A day of assassins, gunfire in hospitals
Bitter fighting shakes coalition of Palestinians
GAZA CITY, Gaza Strip -- Rival gunmen exchanged fire at two Gaza hospitals yesterday and Cabinet ministers fled their weekly meeting after the government headquarters was caught in the crossfire of a brutal day of infighting that killed 17 Palestinians.
The assaults continued today, as a rocket-propelled grenade was fired at the house of Palestinian Prime Minister Ismail Haniyeh, causing damage but no injuries, Hamas officials said. Haniyeh and his family were present during the attack on the house in the Shati refugee camp on the outskirts of Gaza City, the officials said.
The battles and assaults came after two militants from the rival Hamas and Fatah factions were dragged Sunday onto high-rise rooftops and thrown to their death in a power struggle that appears to be rapidly descending into all-out confrontation.
After sundown yesterday, gunmen, apparently from Hamas, laid siege to the house of Jamal Abu al-Jediyan, the senior Fatah official in northern Gaza.
"Help us. They want to kill us," a woman inside the house pleaded in a telephone call to a radio station.
The gunmen then dragged Jediyan outside and killed him, security officials said. Medics said he was hit by 45 bullets.
Jediyan was a top aide to Gaza Fatah strongman Mohammed Dahlan. Jediyan's brother was also killed, apparently in the same assault.
Fatah spokesman Maher Mikdad harshly denounced the killing and threatened revenge.
"What is this, if not a war," he said.
Fatah called on its members to target all Hamas political and military leaders.
The heavy fighting doomed an Egyptian-brokered cease-fire, which was announced just hours before as an attempt to let students finish their final exams, and darkened long-term prospects for the unity coalition that Islamist Hamas and secular Fatah formed three months ago.
The truce was the latest attempt to end internal strife that has killed about 620 Palestinians since Hamas beat Fatah in a 2006 election.
The bloodiest clashes of the day took place in the northern Gaza town of Beit Hanoun. Fatah and Hamas gunmen exchanged fire near Beit Hanoun Hospital, killing a Hamas supporter. The battle then moved to the hospital, where three men from a Fatah-allied clan were shot dead.
At Gaza's largest hospital, Shifa, combatants fired mortars, grenades, and assault rifles.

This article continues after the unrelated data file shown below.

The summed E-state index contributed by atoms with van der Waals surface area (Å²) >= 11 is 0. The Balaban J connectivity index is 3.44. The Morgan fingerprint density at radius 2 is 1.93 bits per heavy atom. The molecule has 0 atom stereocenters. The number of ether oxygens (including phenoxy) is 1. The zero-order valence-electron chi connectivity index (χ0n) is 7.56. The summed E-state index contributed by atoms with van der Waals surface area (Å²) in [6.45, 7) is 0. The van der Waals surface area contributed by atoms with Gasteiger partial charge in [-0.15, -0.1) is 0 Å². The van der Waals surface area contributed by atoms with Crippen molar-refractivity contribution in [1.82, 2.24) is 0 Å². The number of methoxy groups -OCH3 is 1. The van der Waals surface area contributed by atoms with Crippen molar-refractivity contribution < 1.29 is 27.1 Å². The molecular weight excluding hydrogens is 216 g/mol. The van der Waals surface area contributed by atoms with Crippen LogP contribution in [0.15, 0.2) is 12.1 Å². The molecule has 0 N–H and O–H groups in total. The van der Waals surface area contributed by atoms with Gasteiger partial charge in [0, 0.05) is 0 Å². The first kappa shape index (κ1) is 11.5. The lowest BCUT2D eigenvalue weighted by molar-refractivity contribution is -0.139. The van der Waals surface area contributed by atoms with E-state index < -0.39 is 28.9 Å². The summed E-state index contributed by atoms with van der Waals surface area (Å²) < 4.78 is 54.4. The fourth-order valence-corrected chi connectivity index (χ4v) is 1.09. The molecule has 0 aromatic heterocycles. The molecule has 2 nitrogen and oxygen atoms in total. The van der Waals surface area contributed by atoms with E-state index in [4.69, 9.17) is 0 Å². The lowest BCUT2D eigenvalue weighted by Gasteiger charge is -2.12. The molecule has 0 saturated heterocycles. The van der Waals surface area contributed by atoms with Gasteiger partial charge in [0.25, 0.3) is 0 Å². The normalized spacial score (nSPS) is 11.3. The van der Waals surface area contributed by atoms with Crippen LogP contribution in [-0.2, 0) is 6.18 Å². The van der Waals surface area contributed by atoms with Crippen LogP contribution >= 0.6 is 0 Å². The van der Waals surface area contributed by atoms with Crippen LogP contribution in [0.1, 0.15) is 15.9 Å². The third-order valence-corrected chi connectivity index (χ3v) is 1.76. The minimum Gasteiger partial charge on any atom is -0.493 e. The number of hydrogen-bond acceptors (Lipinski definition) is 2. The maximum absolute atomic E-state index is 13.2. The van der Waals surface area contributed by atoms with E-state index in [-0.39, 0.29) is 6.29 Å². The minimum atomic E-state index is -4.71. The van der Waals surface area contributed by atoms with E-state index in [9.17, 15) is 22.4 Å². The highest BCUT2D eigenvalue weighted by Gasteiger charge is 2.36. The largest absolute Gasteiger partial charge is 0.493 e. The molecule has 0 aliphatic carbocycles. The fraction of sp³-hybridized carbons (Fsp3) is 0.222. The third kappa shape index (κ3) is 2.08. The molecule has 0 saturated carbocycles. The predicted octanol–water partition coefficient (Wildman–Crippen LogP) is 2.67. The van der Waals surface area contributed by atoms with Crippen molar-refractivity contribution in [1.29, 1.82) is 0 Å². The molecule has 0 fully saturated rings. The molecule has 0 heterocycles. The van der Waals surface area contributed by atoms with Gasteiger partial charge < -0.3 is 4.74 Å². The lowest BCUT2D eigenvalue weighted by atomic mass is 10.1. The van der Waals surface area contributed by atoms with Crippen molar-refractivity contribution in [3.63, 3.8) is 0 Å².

Two other Palestinians were killed in battles late last night in northern Gaza, security and hospital officials said. Later, Hamas said one of its men, who had been kidnapped earlier, was found dead in a Gaza street.
Early today, three women and a child were killed when Hamas militants attacked the home of a senior Fatah security official with mortars and grenades, security officials said. The gunmen seized Hassan Abu Rabie and killed his 14-year-old son and three other women in the house, hospital officials said.
Also, Fatah gunmen stormed the house of a Hamas lawmaker and burned it to the ground.
In the West Bank city of Nablus, Fatah gunmen kidnapped a Hamas activist and torched the car of a local Hamas politician, Hamas officials said.
Also, about 90 minutes into the weekly Cabinet meeting, shots hit the Gaza City building where the ministers had gathered. Mohammed Madhoun, an aide to Haniyeh, said the building was apparently caught in the crossfire between rival Fatah and Hamas forces perched on nearby rooftops.
"The ministers are gone and the shooting is indiscriminate," he said after the incident.
Appeals for calm by the leaders of the two rival camps, President Mahmoud Abbas of Fatah and Haniyeh of Hamas, went unheeded. Repeated attempts to secure a cease-fire have failed.
Hamas and Fatah have been locked in a violent power struggle since Hamas defeated Fatah in January 2006 legislative elections, ending four decades of Fatah rule.
Hamas brought Fatah into its government in March in an effort to quell the internal strife, but the fighting reignited in mid-May over a dispute concerning control of the powerful security forces.
The fighting took a grisly turn on Sunday, when Hamas militants kidnapped a member of Abbas's elite presidential guard, took him to the roof of a 15-story apartment building, and threw him to his death.
That set off skirmishes throughout the city, including gun battles and shelling. Fatah militants surrounded the house of a Hamas mosque preacher, Mohammed al-Rifati, and killed him.
"They came up the stairs and broke open the door," said the preacher's 14-year-old son, Hamzeh. "He opened the door. He said, 'What do you want?' . . . They held him and they shot him in the leg. He began screaming and blood was on the floor . . . They put him on a mattress and took him."
Material from Reuters was used in this report.